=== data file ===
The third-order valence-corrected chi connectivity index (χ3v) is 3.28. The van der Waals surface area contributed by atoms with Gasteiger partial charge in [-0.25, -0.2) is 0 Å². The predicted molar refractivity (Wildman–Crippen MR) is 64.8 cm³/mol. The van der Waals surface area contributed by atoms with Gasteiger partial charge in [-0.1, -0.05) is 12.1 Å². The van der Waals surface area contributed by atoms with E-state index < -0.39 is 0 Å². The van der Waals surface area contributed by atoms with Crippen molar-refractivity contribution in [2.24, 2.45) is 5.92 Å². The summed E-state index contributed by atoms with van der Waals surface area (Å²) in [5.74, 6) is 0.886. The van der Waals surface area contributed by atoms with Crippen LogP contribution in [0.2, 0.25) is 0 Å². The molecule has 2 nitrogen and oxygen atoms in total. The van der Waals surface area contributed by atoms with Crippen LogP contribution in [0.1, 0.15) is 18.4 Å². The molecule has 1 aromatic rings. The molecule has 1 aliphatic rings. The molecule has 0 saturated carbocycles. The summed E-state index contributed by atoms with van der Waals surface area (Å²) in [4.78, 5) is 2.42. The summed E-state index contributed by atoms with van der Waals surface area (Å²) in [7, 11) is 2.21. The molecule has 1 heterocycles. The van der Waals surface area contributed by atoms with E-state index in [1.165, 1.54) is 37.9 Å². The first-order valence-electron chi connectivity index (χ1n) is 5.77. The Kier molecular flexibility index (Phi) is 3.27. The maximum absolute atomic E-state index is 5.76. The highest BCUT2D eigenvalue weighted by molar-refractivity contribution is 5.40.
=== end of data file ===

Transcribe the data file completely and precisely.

The third-order valence-corrected chi connectivity index (χ3v) is 3.28. The van der Waals surface area contributed by atoms with Gasteiger partial charge in [-0.25, -0.2) is 0 Å². The predicted molar refractivity (Wildman–Crippen MR) is 64.8 cm³/mol. The van der Waals surface area contributed by atoms with Gasteiger partial charge in [-0.1, -0.05) is 12.1 Å². The van der Waals surface area contributed by atoms with E-state index < -0.39 is 0 Å². The van der Waals surface area contributed by atoms with Crippen molar-refractivity contribution in [2.24, 2.45) is 5.92 Å². The summed E-state index contributed by atoms with van der Waals surface area (Å²) in [5.74, 6) is 0.886. The van der Waals surface area contributed by atoms with Crippen LogP contribution in [0.2, 0.25) is 0 Å². The molecule has 2 nitrogen and oxygen atoms in total. The van der Waals surface area contributed by atoms with Crippen LogP contribution in [0.1, 0.15) is 18.4 Å². The molecule has 1 aromatic rings. The molecule has 1 aliphatic rings. The molecule has 0 saturated carbocycles. The summed E-state index contributed by atoms with van der Waals surface area (Å²) in [4.78, 5) is 2.42. The summed E-state index contributed by atoms with van der Waals surface area (Å²) in [7, 11) is 2.21. The molecule has 1 heterocycles. The van der Waals surface area contributed by atoms with E-state index in [1.165, 1.54) is 37.9 Å². The first-order valence-electron chi connectivity index (χ1n) is 5.77. The Kier molecular flexibility index (Phi) is 3.27. The maximum absolute atomic E-state index is 5.76. The highest BCUT2D eigenvalue weighted by molar-refractivity contribution is 5.40.